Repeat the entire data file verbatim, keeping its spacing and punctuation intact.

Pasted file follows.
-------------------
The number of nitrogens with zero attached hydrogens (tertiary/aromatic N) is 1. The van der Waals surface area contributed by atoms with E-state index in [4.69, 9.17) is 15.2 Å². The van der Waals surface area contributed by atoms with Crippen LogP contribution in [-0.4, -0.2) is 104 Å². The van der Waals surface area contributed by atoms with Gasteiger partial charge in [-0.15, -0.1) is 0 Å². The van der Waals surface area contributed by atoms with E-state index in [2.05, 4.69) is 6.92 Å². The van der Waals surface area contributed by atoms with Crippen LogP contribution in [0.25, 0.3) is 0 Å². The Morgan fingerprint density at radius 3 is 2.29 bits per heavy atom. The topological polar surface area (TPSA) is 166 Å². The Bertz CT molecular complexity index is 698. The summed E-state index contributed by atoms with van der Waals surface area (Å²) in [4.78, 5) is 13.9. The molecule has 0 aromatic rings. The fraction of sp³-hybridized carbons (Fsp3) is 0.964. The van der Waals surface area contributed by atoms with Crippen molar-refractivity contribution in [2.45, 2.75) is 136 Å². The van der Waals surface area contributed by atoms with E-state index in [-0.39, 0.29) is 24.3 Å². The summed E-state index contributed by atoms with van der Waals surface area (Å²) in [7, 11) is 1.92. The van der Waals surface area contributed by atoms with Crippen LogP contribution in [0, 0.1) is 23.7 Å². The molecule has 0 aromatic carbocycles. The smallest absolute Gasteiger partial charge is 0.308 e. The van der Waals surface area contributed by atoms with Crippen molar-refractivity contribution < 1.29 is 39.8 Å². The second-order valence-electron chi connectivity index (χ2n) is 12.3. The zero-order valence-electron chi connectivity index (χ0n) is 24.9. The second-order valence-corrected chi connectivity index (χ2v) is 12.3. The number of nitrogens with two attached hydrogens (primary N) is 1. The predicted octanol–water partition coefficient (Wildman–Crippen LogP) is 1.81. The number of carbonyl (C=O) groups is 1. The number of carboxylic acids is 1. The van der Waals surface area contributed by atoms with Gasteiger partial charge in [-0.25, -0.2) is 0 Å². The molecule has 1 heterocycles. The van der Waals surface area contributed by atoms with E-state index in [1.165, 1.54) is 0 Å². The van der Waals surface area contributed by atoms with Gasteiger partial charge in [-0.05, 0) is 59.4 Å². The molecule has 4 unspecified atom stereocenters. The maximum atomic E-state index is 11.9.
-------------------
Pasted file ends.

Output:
The number of nitrogens with zero attached hydrogens (tertiary/aromatic N) is 1. The van der Waals surface area contributed by atoms with E-state index in [4.69, 9.17) is 15.2 Å². The van der Waals surface area contributed by atoms with Crippen LogP contribution in [-0.4, -0.2) is 104 Å². The van der Waals surface area contributed by atoms with Gasteiger partial charge in [-0.15, -0.1) is 0 Å². The van der Waals surface area contributed by atoms with E-state index in [2.05, 4.69) is 6.92 Å². The van der Waals surface area contributed by atoms with Crippen LogP contribution in [0.25, 0.3) is 0 Å². The Morgan fingerprint density at radius 3 is 2.29 bits per heavy atom. The topological polar surface area (TPSA) is 166 Å². The Bertz CT molecular complexity index is 698. The summed E-state index contributed by atoms with van der Waals surface area (Å²) in [4.78, 5) is 13.9. The molecule has 0 aromatic rings. The fraction of sp³-hybridized carbons (Fsp3) is 0.964. The van der Waals surface area contributed by atoms with Crippen molar-refractivity contribution in [2.45, 2.75) is 136 Å². The van der Waals surface area contributed by atoms with E-state index in [-0.39, 0.29) is 24.3 Å². The summed E-state index contributed by atoms with van der Waals surface area (Å²) in [7, 11) is 1.92. The van der Waals surface area contributed by atoms with Crippen LogP contribution in [0, 0.1) is 23.7 Å². The molecule has 0 aromatic carbocycles. The smallest absolute Gasteiger partial charge is 0.308 e. The van der Waals surface area contributed by atoms with Crippen molar-refractivity contribution < 1.29 is 39.8 Å². The second-order valence-electron chi connectivity index (χ2n) is 12.3. The zero-order valence-electron chi connectivity index (χ0n) is 24.9. The second-order valence-corrected chi connectivity index (χ2v) is 12.3. The number of nitrogens with two attached hydrogens (primary N) is 1. The predicted octanol–water partition coefficient (Wildman–Crippen LogP) is 1.81. The number of carbonyl (C=O) groups is 1. The number of carboxylic acids is 1. The van der Waals surface area contributed by atoms with Gasteiger partial charge in [-0.25, -0.2) is 0 Å². The molecule has 1 heterocycles. The van der Waals surface area contributed by atoms with E-state index in [1.165, 1.54) is 0 Å². The van der Waals surface area contributed by atoms with Gasteiger partial charge in [-0.05, 0) is 59.4 Å². The molecule has 4 unspecified atom stereocenters. The maximum atomic E-state index is 11.9.